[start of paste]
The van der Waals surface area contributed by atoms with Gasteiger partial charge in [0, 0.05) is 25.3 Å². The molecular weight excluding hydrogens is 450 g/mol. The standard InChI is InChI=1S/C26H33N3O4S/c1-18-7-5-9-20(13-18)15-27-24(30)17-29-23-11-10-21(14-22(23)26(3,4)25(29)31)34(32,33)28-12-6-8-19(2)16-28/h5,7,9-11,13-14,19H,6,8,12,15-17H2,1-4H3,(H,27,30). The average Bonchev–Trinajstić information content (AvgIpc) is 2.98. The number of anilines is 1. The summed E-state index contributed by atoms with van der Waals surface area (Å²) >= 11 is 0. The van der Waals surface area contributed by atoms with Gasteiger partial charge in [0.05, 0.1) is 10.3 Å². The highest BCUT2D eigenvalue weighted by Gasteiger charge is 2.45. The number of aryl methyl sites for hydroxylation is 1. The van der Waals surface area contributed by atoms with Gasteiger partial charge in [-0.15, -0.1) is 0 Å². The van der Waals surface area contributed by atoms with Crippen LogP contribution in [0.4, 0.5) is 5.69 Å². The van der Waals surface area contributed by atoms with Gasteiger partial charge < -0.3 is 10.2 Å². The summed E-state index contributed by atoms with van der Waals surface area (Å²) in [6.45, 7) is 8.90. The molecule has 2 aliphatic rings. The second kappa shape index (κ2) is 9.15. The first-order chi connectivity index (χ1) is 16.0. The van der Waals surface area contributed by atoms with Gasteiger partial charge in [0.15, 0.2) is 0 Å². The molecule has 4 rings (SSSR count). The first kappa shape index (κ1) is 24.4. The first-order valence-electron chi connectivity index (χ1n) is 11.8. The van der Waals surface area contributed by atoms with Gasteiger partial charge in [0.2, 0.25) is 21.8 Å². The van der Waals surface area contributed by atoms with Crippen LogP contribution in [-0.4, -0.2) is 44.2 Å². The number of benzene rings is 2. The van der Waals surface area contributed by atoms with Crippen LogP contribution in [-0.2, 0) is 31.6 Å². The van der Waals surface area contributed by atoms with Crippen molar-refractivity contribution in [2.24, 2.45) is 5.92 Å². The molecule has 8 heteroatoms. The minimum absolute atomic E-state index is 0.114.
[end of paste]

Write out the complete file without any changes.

The van der Waals surface area contributed by atoms with Gasteiger partial charge in [0, 0.05) is 25.3 Å². The molecular weight excluding hydrogens is 450 g/mol. The standard InChI is InChI=1S/C26H33N3O4S/c1-18-7-5-9-20(13-18)15-27-24(30)17-29-23-11-10-21(14-22(23)26(3,4)25(29)31)34(32,33)28-12-6-8-19(2)16-28/h5,7,9-11,13-14,19H,6,8,12,15-17H2,1-4H3,(H,27,30). The average Bonchev–Trinajstić information content (AvgIpc) is 2.98. The number of anilines is 1. The summed E-state index contributed by atoms with van der Waals surface area (Å²) >= 11 is 0. The van der Waals surface area contributed by atoms with Gasteiger partial charge in [0.05, 0.1) is 10.3 Å². The highest BCUT2D eigenvalue weighted by Gasteiger charge is 2.45. The number of aryl methyl sites for hydroxylation is 1. The van der Waals surface area contributed by atoms with Gasteiger partial charge in [-0.15, -0.1) is 0 Å². The van der Waals surface area contributed by atoms with Crippen LogP contribution in [0.4, 0.5) is 5.69 Å². The van der Waals surface area contributed by atoms with Gasteiger partial charge < -0.3 is 10.2 Å². The summed E-state index contributed by atoms with van der Waals surface area (Å²) in [6.45, 7) is 8.90. The molecule has 2 aliphatic rings. The second kappa shape index (κ2) is 9.15. The first-order chi connectivity index (χ1) is 16.0. The van der Waals surface area contributed by atoms with Gasteiger partial charge in [0.15, 0.2) is 0 Å². The molecule has 4 rings (SSSR count). The first kappa shape index (κ1) is 24.4. The first-order valence-electron chi connectivity index (χ1n) is 11.8. The van der Waals surface area contributed by atoms with Gasteiger partial charge in [0.2, 0.25) is 21.8 Å². The van der Waals surface area contributed by atoms with Crippen LogP contribution in [-0.4, -0.2) is 44.2 Å². The number of benzene rings is 2. The van der Waals surface area contributed by atoms with Crippen LogP contribution in [-0.2, 0) is 31.6 Å². The van der Waals surface area contributed by atoms with Crippen molar-refractivity contribution in [2.24, 2.45) is 5.92 Å². The molecule has 8 heteroatoms. The minimum absolute atomic E-state index is 0.114.